Acute respiratory distress syndrome is a leading cause of respiratory failure after surgery. Patients who develop the lung disorder postoperatively are at higher risk of dying in the hospital, and those who survive the syndrome may still bear its physical effects years later. A Mayo Clinic-led study is helping physicians better identify patients most at risk, the first step toward preventing this dangerous and costly surgical complication. They found nine independent risk factors, including sepsis, high-risk aortic vascular surgery, high-risk cardiac surgery, emergency surgery, cirrhosis of the liver, and admission to the hospital from a location other than home, such as a nursing home.
The findings are published in the journal Anesthesiology.
“This is a very common reason for needing an extended course of breathing support after surgery, and approximately 20 to 25 percent of patients who develop the syndrome will die from it,” says first author Daryl Kor, M.D., a Mayo Clinic anesthesiologist. “It’s well-documented that those who develop this syndrome stay in intensive care longer and in the hospital longer, and the impact of the syndrome can persist for many years.”
Prevention of acute respiratory distress syndrome has become a priority for the National Institutes of Health’s National Heart, Lung, and Blood Institute, the researchers noted.
To help prevent the condition, physicians first must identify who is most at risk, and that has proved difficult to do with individual patients, the researchers say. They studied 1,562 surgical patients considered at high risk of developing the syndrome, and found:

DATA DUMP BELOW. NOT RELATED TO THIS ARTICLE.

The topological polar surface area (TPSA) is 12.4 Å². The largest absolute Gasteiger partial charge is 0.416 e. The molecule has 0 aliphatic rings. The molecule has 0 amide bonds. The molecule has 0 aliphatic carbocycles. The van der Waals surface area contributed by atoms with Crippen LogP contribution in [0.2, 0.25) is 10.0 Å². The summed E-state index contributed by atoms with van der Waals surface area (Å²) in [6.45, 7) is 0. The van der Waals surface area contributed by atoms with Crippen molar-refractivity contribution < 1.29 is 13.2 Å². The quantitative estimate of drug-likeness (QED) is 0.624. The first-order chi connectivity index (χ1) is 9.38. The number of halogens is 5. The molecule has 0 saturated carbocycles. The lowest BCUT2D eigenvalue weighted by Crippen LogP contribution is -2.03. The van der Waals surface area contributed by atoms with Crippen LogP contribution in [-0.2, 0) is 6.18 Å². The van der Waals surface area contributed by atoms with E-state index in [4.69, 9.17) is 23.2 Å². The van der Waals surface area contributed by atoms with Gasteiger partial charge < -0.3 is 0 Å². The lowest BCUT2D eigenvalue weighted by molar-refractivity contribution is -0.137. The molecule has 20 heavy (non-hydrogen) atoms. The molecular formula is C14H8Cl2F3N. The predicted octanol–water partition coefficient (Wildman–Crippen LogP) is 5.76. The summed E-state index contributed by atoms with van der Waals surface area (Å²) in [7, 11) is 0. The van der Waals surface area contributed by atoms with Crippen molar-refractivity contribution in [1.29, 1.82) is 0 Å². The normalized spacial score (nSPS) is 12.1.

Acute respiratory distress syndrome developed in 117, or 7.5 percent.
Nine independent factors are predictors of the syndrome: sepsis; high-risk aortic vascular surgery; high-risk cardiac surgery; emergency surgery; cirrhosis; admission to the hospital unit from a location other than home, such as a nursing home or another hospital; increased respiratory rate; and two measurements that indicate hypoxemia, a lower-than-normal oxygen level in the blood.
Identifying those nine risk factors for surgical patients allowed researchers to refine previous risk prediction models; the new model can be used to identify high-risk patients before surgery for possible participation in acute respiratory distress syndrome prevention studies.
The findings may alter the way patients at high risk of the syndrome are cared for in the operating room, Dr. Kor says.
“For example, we may be a bit more conservative in the way we transfuse blood products. We may also ventilate their lungs in a little different way than we might if their risk score was low,” Dr. Kor says. “We also hope that by identifying these high-risk patients, we might be able to better select a study population for future studies that look at specific prevention strategies. Before, such studies really weren’t feasible because we couldn’t identify high-risk groups with any degree of accuracy.”
Acute Respiratory Distress Syndrome (ARDS)